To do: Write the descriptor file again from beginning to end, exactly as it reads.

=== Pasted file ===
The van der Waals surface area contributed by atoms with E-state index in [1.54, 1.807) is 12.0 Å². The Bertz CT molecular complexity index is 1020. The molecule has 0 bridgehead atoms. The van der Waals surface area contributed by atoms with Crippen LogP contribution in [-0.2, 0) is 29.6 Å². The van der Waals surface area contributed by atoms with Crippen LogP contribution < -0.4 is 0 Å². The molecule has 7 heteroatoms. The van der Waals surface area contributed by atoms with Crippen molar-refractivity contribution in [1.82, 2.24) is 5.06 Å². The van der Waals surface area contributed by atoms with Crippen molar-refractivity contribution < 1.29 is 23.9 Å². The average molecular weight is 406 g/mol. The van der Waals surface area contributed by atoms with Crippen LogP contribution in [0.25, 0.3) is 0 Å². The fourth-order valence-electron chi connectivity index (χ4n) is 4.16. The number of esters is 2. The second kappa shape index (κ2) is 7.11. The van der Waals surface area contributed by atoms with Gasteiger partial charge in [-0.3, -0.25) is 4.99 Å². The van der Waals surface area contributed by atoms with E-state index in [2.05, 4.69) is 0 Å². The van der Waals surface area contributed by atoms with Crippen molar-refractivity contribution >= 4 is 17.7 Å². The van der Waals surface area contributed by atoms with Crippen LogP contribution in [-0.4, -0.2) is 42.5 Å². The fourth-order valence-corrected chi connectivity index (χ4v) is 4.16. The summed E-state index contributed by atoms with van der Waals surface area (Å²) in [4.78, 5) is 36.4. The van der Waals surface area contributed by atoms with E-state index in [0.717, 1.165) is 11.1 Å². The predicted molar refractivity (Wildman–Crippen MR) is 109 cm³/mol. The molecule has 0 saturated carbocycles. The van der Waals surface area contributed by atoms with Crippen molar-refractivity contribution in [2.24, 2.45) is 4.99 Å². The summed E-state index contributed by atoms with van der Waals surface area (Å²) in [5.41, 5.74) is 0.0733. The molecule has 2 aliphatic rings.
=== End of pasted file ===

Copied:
The van der Waals surface area contributed by atoms with E-state index in [1.54, 1.807) is 12.0 Å². The Bertz CT molecular complexity index is 1020. The molecule has 0 bridgehead atoms. The van der Waals surface area contributed by atoms with Crippen LogP contribution in [-0.2, 0) is 29.6 Å². The van der Waals surface area contributed by atoms with Crippen LogP contribution < -0.4 is 0 Å². The molecule has 7 heteroatoms. The van der Waals surface area contributed by atoms with Crippen molar-refractivity contribution in [1.82, 2.24) is 5.06 Å². The van der Waals surface area contributed by atoms with Crippen molar-refractivity contribution < 1.29 is 23.9 Å². The average molecular weight is 406 g/mol. The van der Waals surface area contributed by atoms with Crippen LogP contribution in [0.25, 0.3) is 0 Å². The fourth-order valence-electron chi connectivity index (χ4n) is 4.16. The number of esters is 2. The second kappa shape index (κ2) is 7.11. The van der Waals surface area contributed by atoms with Gasteiger partial charge in [-0.3, -0.25) is 4.99 Å². The van der Waals surface area contributed by atoms with E-state index in [2.05, 4.69) is 0 Å². The van der Waals surface area contributed by atoms with Crippen molar-refractivity contribution >= 4 is 17.7 Å². The van der Waals surface area contributed by atoms with Crippen LogP contribution in [-0.4, -0.2) is 42.5 Å². The fourth-order valence-corrected chi connectivity index (χ4v) is 4.16. The summed E-state index contributed by atoms with van der Waals surface area (Å²) in [4.78, 5) is 36.4. The van der Waals surface area contributed by atoms with E-state index in [0.717, 1.165) is 11.1 Å². The predicted molar refractivity (Wildman–Crippen MR) is 109 cm³/mol. The molecule has 0 saturated carbocycles. The van der Waals surface area contributed by atoms with Crippen molar-refractivity contribution in [2.24, 2.45) is 4.99 Å². The summed E-state index contributed by atoms with van der Waals surface area (Å²) in [5.41, 5.74) is 0.0733. The molecule has 2 aliphatic rings.